Then yesterday our dear friend Pep (of Badalona) goes to his office in Barcelona and comes down to the bar for a second and a short rest and, there he is, the master with his hat and discreet shirt. And Pep thanks you for our pleasure with Treme and The Wire, the pleasure we’ve intensely shared, my sister Ana, Lali and Pep, Diana and I, and knowing Pep, I’m sure he expressed gratitude with no babble and just shortly mentioned how he’s considered things in common between Baltimore and Badalona.
    Good that it was him. I might not have been able to avoid babbling and saying something like ‘I love Bubbles’. Nah, I wouldn’t have babbled either, just shown in wide open eyes how much your work matters to us. Diana says we’re on the right track for something as magical as this to happen. Gracias David.

  • While the fiction I gravitate to can be described as “genre” and mystery, I’ve been keen on reading Mr. Leonard since Justified and Out of Sight. I know, I know, the books are almost always better, but I would think it’s better late than never. I will look at Stick, Mr. Simon.

    R.I.P. Mr. Leonard.

    I don’t think there’s anything wrong with going up to someone you admire and saying that and thanking them for their work. Anything other than that goes overboard.

  • Did the man ever write an extraneous word?

    Thanks for writing this, thanks for noting his passing. Writers are so important.

    I liked Stick the best too. It makes me laugh out loud. He could write pretty much anything well.

    I was a moron when I met you (and Ms Lippman). It goes with the fan territory. I don’t know why it feels so weird to thank people for touching you somehow, but it sure does.

  • I was also lucky to meet Mr. Leonard once. It was at a book signing event, so there was a built-in excuse to talk. But there wasn’t a big crowd, so there was no pressure to hurry. He was generous with his time and seemed amused that we all wanted to ask questions, tell him favorite books or films, whatever it was each of us said. I have no idea what I said, for what it’s worth.

    Think it’s time to reread some books now.

  • “It’s like seeing someone for the first time. Like you could be passing on the street and you look at each other. For a few seconds there is this kind of recognition. Like you both know something. And the next moment the person is gone, and it is too late to do anything about it. And you always remember it because it was there and you let it go. And you always think to yourself what if I’d stopped? What if I’d said something? What if…what if…It may only happen a few times in your life.” Out Of Sight – The Movie based on the book by Elmore Leonard

  • Wow, I guess there is a thing to meeting your heroes: either you’re disappointed in the fact that they aren’t who you thought they were or you make a complete braying jackass of yourself. Don’t worry Davey Bwoy, it happens to all of us at some point or another, I know it has to me a few times.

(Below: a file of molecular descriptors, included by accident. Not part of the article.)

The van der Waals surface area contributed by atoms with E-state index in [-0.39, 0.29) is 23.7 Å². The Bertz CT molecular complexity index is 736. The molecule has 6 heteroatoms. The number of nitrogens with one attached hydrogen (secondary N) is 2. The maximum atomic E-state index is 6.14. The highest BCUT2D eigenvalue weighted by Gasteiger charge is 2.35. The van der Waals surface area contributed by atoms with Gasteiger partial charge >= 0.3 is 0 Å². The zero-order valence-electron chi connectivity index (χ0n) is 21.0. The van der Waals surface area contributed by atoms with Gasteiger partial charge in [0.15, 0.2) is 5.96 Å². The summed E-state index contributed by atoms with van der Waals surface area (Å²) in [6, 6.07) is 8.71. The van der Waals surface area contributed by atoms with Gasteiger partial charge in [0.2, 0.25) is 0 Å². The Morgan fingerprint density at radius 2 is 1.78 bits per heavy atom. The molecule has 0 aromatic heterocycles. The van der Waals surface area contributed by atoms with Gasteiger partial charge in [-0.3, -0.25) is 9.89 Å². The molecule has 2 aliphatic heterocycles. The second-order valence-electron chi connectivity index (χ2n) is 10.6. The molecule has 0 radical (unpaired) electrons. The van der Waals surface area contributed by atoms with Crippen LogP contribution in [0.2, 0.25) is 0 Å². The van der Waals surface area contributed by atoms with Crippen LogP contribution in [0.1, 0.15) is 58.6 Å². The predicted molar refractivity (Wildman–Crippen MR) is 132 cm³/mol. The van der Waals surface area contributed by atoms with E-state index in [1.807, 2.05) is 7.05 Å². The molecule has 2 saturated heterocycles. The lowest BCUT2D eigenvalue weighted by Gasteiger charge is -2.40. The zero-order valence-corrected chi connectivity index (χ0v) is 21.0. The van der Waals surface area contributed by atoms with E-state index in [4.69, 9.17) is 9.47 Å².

Man that sucks. Elmore Leonard wrote “Rum Punch” which inspired Quentin Tarantino’s “Jackie Brown”. He will truly be missed. A king amongst writers and journalists.

    Rest In Power.

  • You can’t go wrong following these:

    Elmore Leonard’s Ten Rules of Writing:

    1. Never open a book with weather.
    2. Avoid prologues.
    3. Never use a verb other than “said” to carry dialogue.
    4. Never use an adverb to modify the verb “said”…he admonished gravely.
    5. Keep your exclamation points under control. You are allowed no more than two or three per 100,000 words of prose.
    6. Never use the words “suddenly” or “all hell broke loose.”
    7. Use regional dialect, patois, sparingly.
    8. Avoid detailed descriptions of characters.
    9. Don’t go into great detail describing places and things.
    10. Try to leave out the part that readers tend to skip.

    My most important rule is one that sums up the 10.

    If it sounds like writing, I rewrite it.

  • I read everything he ever wrote and learned everything I know as a writer by doing so. Nothing he did was less than great. I even learned how to put a pithy quote in the right place in non-fiction from him.

    I too once met him, he was at the late lamented Mysterious Bookshop in LA 20 years ago on tour, and I got to talk to him about how he wrote and produced a book a year. While he was on tour for the current book, he’d outline the next one, then when the tour was over go home and write it, then while it was in the publication process he’d come up with the idea for the next one and start the process over. He said “write every day, it’s like playing the piano.” He was right.

    I think I’m going to go look through my shelf of Leonard and read something again.

  • I hope to one day meet and fawn over Jennifer Rubin. When you write fiction like Rubin’s Right Turn blog for as long as Rubin – not to mention with such steadfast obedience to avoiding all-things factual – you deserve to be reminded just how well you distort the truth.